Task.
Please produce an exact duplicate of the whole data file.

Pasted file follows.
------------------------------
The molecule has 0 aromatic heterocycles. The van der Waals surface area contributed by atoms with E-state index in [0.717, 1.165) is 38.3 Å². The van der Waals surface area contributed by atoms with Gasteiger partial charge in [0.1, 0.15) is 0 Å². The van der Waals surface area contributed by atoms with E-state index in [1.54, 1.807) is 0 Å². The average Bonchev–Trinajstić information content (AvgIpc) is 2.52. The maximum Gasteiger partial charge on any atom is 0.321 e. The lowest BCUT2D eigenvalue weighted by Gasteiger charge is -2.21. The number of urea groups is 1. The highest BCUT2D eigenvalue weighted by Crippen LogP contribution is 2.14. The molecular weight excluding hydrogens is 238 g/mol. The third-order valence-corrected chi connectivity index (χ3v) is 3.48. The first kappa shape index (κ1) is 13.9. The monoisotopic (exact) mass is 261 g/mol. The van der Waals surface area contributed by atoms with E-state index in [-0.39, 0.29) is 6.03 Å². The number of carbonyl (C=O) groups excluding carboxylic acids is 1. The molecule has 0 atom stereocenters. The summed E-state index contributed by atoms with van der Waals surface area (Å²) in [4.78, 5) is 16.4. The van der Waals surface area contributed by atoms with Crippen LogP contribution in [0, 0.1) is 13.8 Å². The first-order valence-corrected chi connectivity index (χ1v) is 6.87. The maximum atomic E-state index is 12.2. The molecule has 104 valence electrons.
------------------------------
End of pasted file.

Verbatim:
The molecule has 0 aromatic heterocycles. The van der Waals surface area contributed by atoms with E-state index in [0.717, 1.165) is 38.3 Å². The van der Waals surface area contributed by atoms with Gasteiger partial charge in [0.1, 0.15) is 0 Å². The van der Waals surface area contributed by atoms with E-state index in [1.54, 1.807) is 0 Å². The average Bonchev–Trinajstić information content (AvgIpc) is 2.52. The maximum Gasteiger partial charge on any atom is 0.321 e. The lowest BCUT2D eigenvalue weighted by Gasteiger charge is -2.21. The number of urea groups is 1. The highest BCUT2D eigenvalue weighted by Crippen LogP contribution is 2.14. The molecular weight excluding hydrogens is 238 g/mol. The third-order valence-corrected chi connectivity index (χ3v) is 3.48. The first kappa shape index (κ1) is 13.9. The monoisotopic (exact) mass is 261 g/mol. The van der Waals surface area contributed by atoms with E-state index in [-0.39, 0.29) is 6.03 Å². The number of carbonyl (C=O) groups excluding carboxylic acids is 1. The molecule has 0 atom stereocenters. The summed E-state index contributed by atoms with van der Waals surface area (Å²) in [4.78, 5) is 16.4. The van der Waals surface area contributed by atoms with Crippen LogP contribution in [0, 0.1) is 13.8 Å². The first-order valence-corrected chi connectivity index (χ1v) is 6.87. The maximum atomic E-state index is 12.2. The molecule has 104 valence electrons.